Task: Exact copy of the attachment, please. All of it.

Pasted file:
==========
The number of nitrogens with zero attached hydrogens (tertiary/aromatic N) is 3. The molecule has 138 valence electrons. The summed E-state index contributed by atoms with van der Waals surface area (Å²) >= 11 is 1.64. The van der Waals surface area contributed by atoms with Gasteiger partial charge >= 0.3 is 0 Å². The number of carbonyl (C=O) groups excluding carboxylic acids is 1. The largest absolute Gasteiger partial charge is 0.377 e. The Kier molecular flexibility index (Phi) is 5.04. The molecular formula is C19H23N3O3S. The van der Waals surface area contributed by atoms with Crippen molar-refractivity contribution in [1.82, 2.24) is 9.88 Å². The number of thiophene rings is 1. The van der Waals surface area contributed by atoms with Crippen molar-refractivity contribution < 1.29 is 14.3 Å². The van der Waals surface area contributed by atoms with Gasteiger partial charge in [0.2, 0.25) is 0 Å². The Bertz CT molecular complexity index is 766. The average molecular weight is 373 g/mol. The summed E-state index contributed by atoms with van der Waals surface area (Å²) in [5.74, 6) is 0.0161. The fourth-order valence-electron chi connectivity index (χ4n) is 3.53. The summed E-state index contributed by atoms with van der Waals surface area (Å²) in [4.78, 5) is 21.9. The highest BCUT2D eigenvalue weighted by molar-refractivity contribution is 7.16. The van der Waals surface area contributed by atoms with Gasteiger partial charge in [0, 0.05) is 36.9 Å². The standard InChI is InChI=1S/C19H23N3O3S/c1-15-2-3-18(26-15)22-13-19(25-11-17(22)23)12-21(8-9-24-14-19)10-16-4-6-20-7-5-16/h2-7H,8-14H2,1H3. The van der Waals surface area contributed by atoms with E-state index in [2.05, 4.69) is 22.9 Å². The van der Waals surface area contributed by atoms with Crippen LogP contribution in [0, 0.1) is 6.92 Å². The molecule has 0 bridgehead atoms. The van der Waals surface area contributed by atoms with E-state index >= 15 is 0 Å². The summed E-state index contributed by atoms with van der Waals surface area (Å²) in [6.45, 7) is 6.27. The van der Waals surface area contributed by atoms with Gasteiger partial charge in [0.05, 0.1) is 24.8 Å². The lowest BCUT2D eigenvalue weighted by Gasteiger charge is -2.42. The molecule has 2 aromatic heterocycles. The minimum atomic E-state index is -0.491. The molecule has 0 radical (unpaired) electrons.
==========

The number of nitrogens with zero attached hydrogens (tertiary/aromatic N) is 3. The molecule has 138 valence electrons. The summed E-state index contributed by atoms with van der Waals surface area (Å²) >= 11 is 1.64. The van der Waals surface area contributed by atoms with Gasteiger partial charge >= 0.3 is 0 Å². The number of carbonyl (C=O) groups excluding carboxylic acids is 1. The largest absolute Gasteiger partial charge is 0.377 e. The Kier molecular flexibility index (Phi) is 5.04. The molecular formula is C19H23N3O3S. The van der Waals surface area contributed by atoms with Crippen molar-refractivity contribution in [1.82, 2.24) is 9.88 Å². The number of thiophene rings is 1. The van der Waals surface area contributed by atoms with Crippen molar-refractivity contribution < 1.29 is 14.3 Å². The van der Waals surface area contributed by atoms with Gasteiger partial charge in [0.2, 0.25) is 0 Å². The Bertz CT molecular complexity index is 766. The average molecular weight is 373 g/mol. The summed E-state index contributed by atoms with van der Waals surface area (Å²) in [5.74, 6) is 0.0161. The fourth-order valence-electron chi connectivity index (χ4n) is 3.53. The summed E-state index contributed by atoms with van der Waals surface area (Å²) in [4.78, 5) is 21.9. The highest BCUT2D eigenvalue weighted by molar-refractivity contribution is 7.16. The van der Waals surface area contributed by atoms with Gasteiger partial charge in [0, 0.05) is 36.9 Å². The standard InChI is InChI=1S/C19H23N3O3S/c1-15-2-3-18(26-15)22-13-19(25-11-17(22)23)12-21(8-9-24-14-19)10-16-4-6-20-7-5-16/h2-7H,8-14H2,1H3. The van der Waals surface area contributed by atoms with E-state index in [2.05, 4.69) is 22.9 Å². The van der Waals surface area contributed by atoms with Crippen LogP contribution in [0, 0.1) is 6.92 Å². The molecule has 0 bridgehead atoms. The van der Waals surface area contributed by atoms with E-state index >= 15 is 0 Å². The summed E-state index contributed by atoms with van der Waals surface area (Å²) in [6.45, 7) is 6.27. The van der Waals surface area contributed by atoms with Gasteiger partial charge in [0.05, 0.1) is 24.8 Å². The lowest BCUT2D eigenvalue weighted by Gasteiger charge is -2.42. The molecule has 2 aromatic heterocycles. The minimum atomic E-state index is -0.491. The molecule has 0 radical (unpaired) electrons.